“Moving towards a culture of joint working” – the role of provider collaboratives in the ICS

We’ve had a look through Social Care Institute for Excellence’s (SCIE) archives and discovered a thought-provoking webinar on system transformation. In October last year, a panel of speakers came together to discuss the origins and role of provider collaboratives in integrated care systems.

As part of the panel, Sondra Roberto, deputy director of provider policy at NHS England, gave a comprehensive guide to the evolution of provider collaborations, their aims and the key benefits expected to emerge as a result.

Background and context

Sharing how she had led the national policy teamwork to promote and support provider collaboration, Sondra said: “We have developed national policies alongside integrated care systems for some time now, and through the years we’ve worked with new models of provider collaboration; testing the benefits that they can bring to patients and communities.

“Interestingly, this was all happening during a framework in which providers were encouraged to compete with each other, because competition was the framework for driving quality of care. Even then, there was a recognition that providers can often do more by working together.” 

“Even then, there was a recognition that providers can often do more by working together.”

Sondra highlighted some of the new care models and the acute care collaboration groups which have allowed systems to test the ways in which providers can work together. She noted that there are NHS-led provider collaboratives in specialised mental health, learning disabilities and autism services which have evolved from the process of testing new care models in the 2000s.

“We then came to the pandemic, and it started to become quite apparent that joint working and approaching services as a system was really important for providers to start to do that,” Sondra continued. “The goal of our provider collaborative national policy has been to encourage and promote that type of joint working and a culture of looking through the lens of integrated care systems, for how we can best support populations.” 

‘Working together at scale’

In August 2021, Sondra said, the ‘Working together at scale’ guidance was published, setting out an expectation that all NHS providers of acute and mental health services would become part of a provider collaborative by July 2022, as part of the launch of integrated care boards and systems.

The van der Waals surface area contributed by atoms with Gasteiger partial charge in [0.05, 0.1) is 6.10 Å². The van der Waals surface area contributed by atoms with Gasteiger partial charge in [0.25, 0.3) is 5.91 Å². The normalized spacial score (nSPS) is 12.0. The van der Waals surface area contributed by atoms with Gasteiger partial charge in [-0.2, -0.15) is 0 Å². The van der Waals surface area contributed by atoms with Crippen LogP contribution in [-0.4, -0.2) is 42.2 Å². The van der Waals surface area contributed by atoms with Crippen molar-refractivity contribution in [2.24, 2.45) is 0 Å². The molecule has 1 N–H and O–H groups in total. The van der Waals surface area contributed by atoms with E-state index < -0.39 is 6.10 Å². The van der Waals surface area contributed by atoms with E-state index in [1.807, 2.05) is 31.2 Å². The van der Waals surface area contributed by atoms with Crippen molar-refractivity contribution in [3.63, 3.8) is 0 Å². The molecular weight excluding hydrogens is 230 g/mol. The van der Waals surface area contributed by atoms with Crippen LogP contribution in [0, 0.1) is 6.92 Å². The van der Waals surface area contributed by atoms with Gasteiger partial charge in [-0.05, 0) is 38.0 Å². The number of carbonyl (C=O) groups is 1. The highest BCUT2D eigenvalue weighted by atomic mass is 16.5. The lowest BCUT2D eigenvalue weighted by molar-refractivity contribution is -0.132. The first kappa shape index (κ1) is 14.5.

“We also said that other providers should be part of provider collaboratives, where it makes sense to deliver benefits,” Sondra noted.

She defined a provide collaborative as “partnership arrangements involving at least two trusts, working at scale across multiple places with a shared purpose and effective decision making arrangements, to reduce unwarranted variation in inequalities and health outcomes, access to services and experience.”

“We really wanted to move away from the competitive nature and more towards a culture of joint working.”

Sondra noted that they can improve resilience by providing mutual aid and supporting challenged organisations or fragile services, and said: “The guidance is not exclusive between NHS trusts only – the purpose was that we get the best types of providers working together on the benefits that they think they can do best by working together. We suggested a minimum of two trusts or organisations because we really wanted to move away from the more competitive nature and towards a culture of joint working. So that was where we put the expectation most firmly, but with the acknowledgement and recognition that it will look different in different systems, and that different types of providers will come together depending on the objectives of their ICS.”

The role and benefits of provider collaboratives

“If you think about a broad plan of an ICS, it will be developed by partners across the system, coordinated and led by an ICB, influenced by the ICP that will bring all partners together. When you’ve got that plan in place, you can then start to think: what are the things that providers can best deliver and lead by working jointly as a system?”

The collaboratives should compliment place-based partnerships and other work in neighbourhoods, Sondra commented, along with other partners who may be leading their own kind of programmes of work to improve and transform care. 

Moving on to explore benefits, Sondra said, “A main benefit is reducing unwarranted variation in clinical practice – that’s about sharing and supporting each other to implement best practice.

“Reductions in health inequalities is another key example. We really saw during the pandemic how health inequalities were dramatically exposed and we know that providers can come together to talk about how they can improve that and create better access for communities who may not have equitable access.”

Other benefits include more effective clinical and support services, she continued. “This is about really producing efficiencies and value for money. We know that providers can sometimes come together – instead of everyone doing one thing on their own – and they can pool together and focus on procurement, recruitment, pathology, clinical support services. Through their shared efforts, can dramatically increase efficiency.”

Another key benefit noted by Sondra is the alleviation of workforce pressures and better development of staff and leadership talent. “They can look together to improve staff experience and retention across the ICS workforce, fostering greater resilience to ensure patient safety – which is absolutely vital in ensuring positive and consistent standards of care and health outcomes.”

To watch the webinar in its entirety, click the link here.